When Austin Avenue was extended in 1910, the area was a streetcar suburb of Toronto. Under heavy pressure from the City of Toronto, the Toronto Street Railway Company extended its Gerrard line east from Pape Avenue to Leslie Street and, after that to Greenwood Avenue, but no further.

. Toronto Star, August 14, 1906

The private streetcar company’s line was extended from Pape to Leslie in 1906 and to Greenwood in 1909 The City of Toronto built its own Civic Car line from Greenwood Avenue to Main Street. In December 1912, the new line opened. Soon after the City built a streetcar line from Broadview to Main along Danforth Avenue. Like Badgerow, others could see a bright future for the East End.

And then people could see that this part of the east-end was being brought very, very near to downtown, and that it was a beautifully wooded stretch of land. The cars discovered Gerrard street. They have taken hundreds of home-site buyers and builders down there. Toronto Sunday World, December 22, 1912

But by the time Austin Avenue reached Marjory Avenue, there were over 2,000 automobiles registered in Canada – a mere handful, but by the outbreak of World War One there were over 50,000. Cars, the new technology, demanded the developed of a different kind of city street, one that could accommodate the wear and tear of mechanized transport.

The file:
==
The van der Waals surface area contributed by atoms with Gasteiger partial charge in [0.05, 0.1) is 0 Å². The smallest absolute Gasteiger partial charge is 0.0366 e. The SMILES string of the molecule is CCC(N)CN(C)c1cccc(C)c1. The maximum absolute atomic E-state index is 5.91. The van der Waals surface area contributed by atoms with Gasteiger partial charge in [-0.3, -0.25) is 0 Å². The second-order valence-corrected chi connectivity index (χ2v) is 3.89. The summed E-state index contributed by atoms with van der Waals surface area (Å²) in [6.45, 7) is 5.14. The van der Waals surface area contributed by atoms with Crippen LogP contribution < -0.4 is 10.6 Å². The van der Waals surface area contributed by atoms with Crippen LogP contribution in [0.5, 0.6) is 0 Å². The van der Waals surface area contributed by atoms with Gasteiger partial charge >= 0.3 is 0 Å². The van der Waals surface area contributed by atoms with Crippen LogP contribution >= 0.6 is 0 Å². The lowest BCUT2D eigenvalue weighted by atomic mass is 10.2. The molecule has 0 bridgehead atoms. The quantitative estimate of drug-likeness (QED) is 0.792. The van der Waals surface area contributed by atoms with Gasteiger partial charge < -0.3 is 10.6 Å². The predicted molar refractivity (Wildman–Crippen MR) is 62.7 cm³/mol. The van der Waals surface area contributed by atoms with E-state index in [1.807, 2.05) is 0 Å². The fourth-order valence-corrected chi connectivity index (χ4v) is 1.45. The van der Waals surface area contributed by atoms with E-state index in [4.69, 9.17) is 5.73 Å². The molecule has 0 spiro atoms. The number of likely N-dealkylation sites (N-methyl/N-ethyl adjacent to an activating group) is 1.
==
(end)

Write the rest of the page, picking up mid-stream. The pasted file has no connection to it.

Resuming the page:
Car stuck in the mud on Morley Avenue (since renamed Woodfield Road). Photograph taken for the Globe, September 13, 1912

Not everyone was in favour of improving roads. Some rural residents resented Torontonians and their noisy automobiles. In 1903 York County Council considered improving the roads, but:

Councillor Baird  stated that he was very much opposed to paying out money for good roads and then have “the automobile fellow” come out on them from Toronto. He stated that these machines went at a terrific rate, and were very dangerous.” Toronto Star, November 27, 1903

The automobile revolutionized Toronto’s cityscape, transforming the gravel and sand roads of the earlier rural Leslieville and even the more recent “streetcar suburbs” created by the extension of the streetcar system, especially the Civic Car line along Gerrard. It is not coincidence that people in the East End stopped thinking of their community as “Leslieville” around this time.